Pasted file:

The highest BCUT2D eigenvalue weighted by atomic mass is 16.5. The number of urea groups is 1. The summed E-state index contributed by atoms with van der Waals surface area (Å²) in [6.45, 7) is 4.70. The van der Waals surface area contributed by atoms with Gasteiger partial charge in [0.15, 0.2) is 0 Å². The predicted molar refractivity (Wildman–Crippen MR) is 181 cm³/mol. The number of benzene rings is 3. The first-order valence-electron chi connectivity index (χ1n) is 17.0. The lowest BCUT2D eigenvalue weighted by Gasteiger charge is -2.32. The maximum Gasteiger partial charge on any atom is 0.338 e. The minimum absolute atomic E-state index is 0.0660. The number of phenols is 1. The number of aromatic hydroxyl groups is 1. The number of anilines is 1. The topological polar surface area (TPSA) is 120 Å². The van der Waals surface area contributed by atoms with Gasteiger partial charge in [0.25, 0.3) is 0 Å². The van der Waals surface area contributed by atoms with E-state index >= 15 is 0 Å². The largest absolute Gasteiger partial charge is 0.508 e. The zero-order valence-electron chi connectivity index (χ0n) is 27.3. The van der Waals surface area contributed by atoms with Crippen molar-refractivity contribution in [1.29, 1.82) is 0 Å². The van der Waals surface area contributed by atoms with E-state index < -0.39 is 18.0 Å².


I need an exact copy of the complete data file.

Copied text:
The highest BCUT2D eigenvalue weighted by atomic mass is 16.5. The number of urea groups is 1. The summed E-state index contributed by atoms with van der Waals surface area (Å²) in [6.45, 7) is 4.70. The van der Waals surface area contributed by atoms with Gasteiger partial charge in [0.15, 0.2) is 0 Å². The predicted molar refractivity (Wildman–Crippen MR) is 181 cm³/mol. The number of benzene rings is 3. The first-order valence-electron chi connectivity index (χ1n) is 17.0. The lowest BCUT2D eigenvalue weighted by Gasteiger charge is -2.32. The maximum Gasteiger partial charge on any atom is 0.338 e. The minimum absolute atomic E-state index is 0.0660. The number of phenols is 1. The number of aromatic hydroxyl groups is 1. The number of anilines is 1. The topological polar surface area (TPSA) is 120 Å². The van der Waals surface area contributed by atoms with Gasteiger partial charge in [0.25, 0.3) is 0 Å². The van der Waals surface area contributed by atoms with E-state index >= 15 is 0 Å². The largest absolute Gasteiger partial charge is 0.508 e. The zero-order valence-electron chi connectivity index (χ0n) is 27.3. The van der Waals surface area contributed by atoms with Crippen molar-refractivity contribution in [1.29, 1.82) is 0 Å². The van der Waals surface area contributed by atoms with E-state index < -0.39 is 18.0 Å².